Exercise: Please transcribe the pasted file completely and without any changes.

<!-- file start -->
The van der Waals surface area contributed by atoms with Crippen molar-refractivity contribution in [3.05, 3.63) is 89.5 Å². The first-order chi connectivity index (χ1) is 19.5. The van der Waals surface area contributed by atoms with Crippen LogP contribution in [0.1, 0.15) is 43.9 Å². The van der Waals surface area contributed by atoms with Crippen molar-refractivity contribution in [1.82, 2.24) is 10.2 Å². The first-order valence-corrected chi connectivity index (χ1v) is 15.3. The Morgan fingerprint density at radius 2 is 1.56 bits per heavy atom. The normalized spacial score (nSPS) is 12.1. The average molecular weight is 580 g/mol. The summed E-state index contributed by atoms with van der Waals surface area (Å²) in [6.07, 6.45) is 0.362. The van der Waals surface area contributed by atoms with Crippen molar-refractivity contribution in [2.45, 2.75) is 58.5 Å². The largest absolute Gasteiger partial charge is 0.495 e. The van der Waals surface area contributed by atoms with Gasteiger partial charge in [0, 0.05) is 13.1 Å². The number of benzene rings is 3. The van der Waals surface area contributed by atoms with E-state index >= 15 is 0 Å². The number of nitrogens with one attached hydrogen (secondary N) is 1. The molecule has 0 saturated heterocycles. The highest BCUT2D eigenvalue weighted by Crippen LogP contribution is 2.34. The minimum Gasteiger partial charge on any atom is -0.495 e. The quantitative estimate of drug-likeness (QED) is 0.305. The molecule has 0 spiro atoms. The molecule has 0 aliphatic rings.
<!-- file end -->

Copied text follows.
The van der Waals surface area contributed by atoms with Crippen molar-refractivity contribution in [3.05, 3.63) is 89.5 Å². The first-order chi connectivity index (χ1) is 19.5. The van der Waals surface area contributed by atoms with Crippen LogP contribution in [0.1, 0.15) is 43.9 Å². The van der Waals surface area contributed by atoms with Crippen molar-refractivity contribution in [1.82, 2.24) is 10.2 Å². The first-order valence-corrected chi connectivity index (χ1v) is 15.3. The Morgan fingerprint density at radius 2 is 1.56 bits per heavy atom. The normalized spacial score (nSPS) is 12.1. The average molecular weight is 580 g/mol. The summed E-state index contributed by atoms with van der Waals surface area (Å²) in [6.07, 6.45) is 0.362. The van der Waals surface area contributed by atoms with Crippen molar-refractivity contribution in [2.45, 2.75) is 58.5 Å². The largest absolute Gasteiger partial charge is 0.495 e. The van der Waals surface area contributed by atoms with Gasteiger partial charge in [0, 0.05) is 13.1 Å². The number of benzene rings is 3. The van der Waals surface area contributed by atoms with E-state index >= 15 is 0 Å². The number of nitrogens with one attached hydrogen (secondary N) is 1. The molecule has 0 saturated heterocycles. The highest BCUT2D eigenvalue weighted by Crippen LogP contribution is 2.34. The minimum Gasteiger partial charge on any atom is -0.495 e. The quantitative estimate of drug-likeness (QED) is 0.305. The molecule has 0 spiro atoms. The molecule has 0 aliphatic rings.